Driven by the rise of smartphones and other mobile devices, together with decreasing data costs, the multi-billion dollar global market for apps continues to grow. If your business is considering developing an app, what are some of the issues you should consider?
Before you start
Before investing time and money in the development of an app, it is key to understand the market for which the business is developing the app (including by carrying out market validation), know what has already been done, and be aware of apps with similar names or functionality.
Prior to sharing an app idea with potential app developers, partners, investors, or other third parties, businesses should consider executing a confidentiality agreement to protect any sensitive information.
A key initial consideration to have prior to the development of an app concerns the underlying platform, which is the operating system used by the device on which the app will run, for example, Android (Google), iOS (Apple) and Windows 10 Phone (Microsoft).
When choosing a platform, consider the following issues:
- What is the current mobile operating system market share (Android and iOS are the two dominant platforms);
- Through which channels is the app intended to be distributed? iOS apps can only be distributed via the Apple App Store; Android apps have multiple distribution channels;
- Will the app be best accessed on smartphones or tablets? Although Android is the dominant mobile operating system, Apple iPad is leading tablet application usage;
- Are there any restrictions imposed by the platform regarding content, appearance etc?
Developing the app
Developing an app and bringing it to market typically involves a number of contributors, each likely to hold certain rights in the work they complete and the content they create. If a business is developing an app for its own business purposes it will most likely want to own the copyright and any other intellectual property (IP) in the app given its financial investment.
Copyright protection extends to the particular form in which an idea is expressed. In the context of apps, copyright law protects the original source code (i.e. computer code that a human can develop and understand, which is then compiled into object code that a computer is able to execute) and other original elements, such as artwork, sound and video recordings. Copyright protection in New Zealand is automatic. The general rule is that the person who is the author of a work is the first owner of any copyright in the work. In the case of an app, copyright in the app will be owned by the developer of the code from the moment he or she writes it. In New Zealand there are two notable exceptions to the general rule:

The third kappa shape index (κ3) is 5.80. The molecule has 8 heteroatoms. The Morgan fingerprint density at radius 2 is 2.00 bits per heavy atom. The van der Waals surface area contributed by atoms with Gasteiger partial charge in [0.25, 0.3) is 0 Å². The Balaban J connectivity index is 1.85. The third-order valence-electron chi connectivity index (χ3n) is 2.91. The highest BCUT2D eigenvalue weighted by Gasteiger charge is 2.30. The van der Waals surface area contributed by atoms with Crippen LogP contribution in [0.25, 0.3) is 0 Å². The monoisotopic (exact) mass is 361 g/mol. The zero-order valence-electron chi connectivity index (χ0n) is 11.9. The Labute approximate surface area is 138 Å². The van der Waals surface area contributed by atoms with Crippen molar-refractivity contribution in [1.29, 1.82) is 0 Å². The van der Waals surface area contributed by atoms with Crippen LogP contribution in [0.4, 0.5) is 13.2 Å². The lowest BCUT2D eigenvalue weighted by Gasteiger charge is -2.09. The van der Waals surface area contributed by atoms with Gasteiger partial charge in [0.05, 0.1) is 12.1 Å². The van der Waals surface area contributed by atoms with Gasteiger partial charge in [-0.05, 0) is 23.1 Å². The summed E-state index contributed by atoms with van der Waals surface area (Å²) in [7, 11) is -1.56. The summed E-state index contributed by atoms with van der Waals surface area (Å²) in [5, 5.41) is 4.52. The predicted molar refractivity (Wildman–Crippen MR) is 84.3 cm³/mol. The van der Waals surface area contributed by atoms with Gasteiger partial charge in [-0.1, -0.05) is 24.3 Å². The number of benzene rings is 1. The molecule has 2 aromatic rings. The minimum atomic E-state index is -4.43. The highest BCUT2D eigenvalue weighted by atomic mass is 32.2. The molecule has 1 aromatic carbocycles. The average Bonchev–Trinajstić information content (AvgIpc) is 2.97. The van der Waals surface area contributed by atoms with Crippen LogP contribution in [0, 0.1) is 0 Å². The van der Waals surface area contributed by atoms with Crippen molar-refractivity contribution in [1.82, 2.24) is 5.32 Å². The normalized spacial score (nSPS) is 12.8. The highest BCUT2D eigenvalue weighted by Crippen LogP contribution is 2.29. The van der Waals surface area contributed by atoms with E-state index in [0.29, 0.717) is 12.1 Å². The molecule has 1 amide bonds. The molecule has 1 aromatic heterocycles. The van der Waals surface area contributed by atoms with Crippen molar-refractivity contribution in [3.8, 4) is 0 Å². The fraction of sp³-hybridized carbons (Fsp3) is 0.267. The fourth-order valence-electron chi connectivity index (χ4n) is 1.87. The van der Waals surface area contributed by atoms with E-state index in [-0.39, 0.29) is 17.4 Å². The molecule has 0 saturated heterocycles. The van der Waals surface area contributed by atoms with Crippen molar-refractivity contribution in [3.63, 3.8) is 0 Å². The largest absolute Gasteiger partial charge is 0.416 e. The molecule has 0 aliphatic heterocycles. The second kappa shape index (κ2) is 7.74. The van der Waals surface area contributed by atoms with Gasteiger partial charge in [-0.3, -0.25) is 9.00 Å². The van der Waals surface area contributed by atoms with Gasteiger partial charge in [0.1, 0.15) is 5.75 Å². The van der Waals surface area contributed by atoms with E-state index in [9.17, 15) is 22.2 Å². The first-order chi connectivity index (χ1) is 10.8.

- Employment: when the code is written by an employee in the course of his or her employment the employer will be the first owner of the copyright; and
- Commissioning: when the code is commissioned from a developer for payment the commissioning party will be the first owner of the copyright in the code.
Ownership of the app will likely be an issue when some or all of the development of the app is outsourced to an independent contractor developer. In such cases, it is crucial for the business to address ownership of the app with the developer at the time of engagement, rather than remain silent on ownership and have to rely on the commissioning rule as discussed above. The best way to do this is to ensure that the app development agreement includes a well-drafted IP clause which clearly states that the business owns all of the IP in the app (other than third party IP).
Apps often require the use of material in which IP is owned by or licensed to others. It is important to conduct appropriate checks on any content, icons, images, fonts, music, sounds, recordings or other elements that are to be used for or in the app to evaluate whether a licence is required for the particular use.
Registered developer agreements
Some terms to look out for in registered developer agreements include those limiting or prohibiting:
- public statements made by the developer of the app;
- app distribution;
- bug fixes and security releases;
- the platform operator’s liability for damages;
- app look and feel; and
- access to the SDK or any features within it.
App development agreements
If a business engages a developer to create an app for it, the parties should enter into an app development agreement, which governs the relationship between the business and the developer it engages to write software for the app. As discussed above it is key that the agreement contains a well drafted IP clause. Other clauses should address: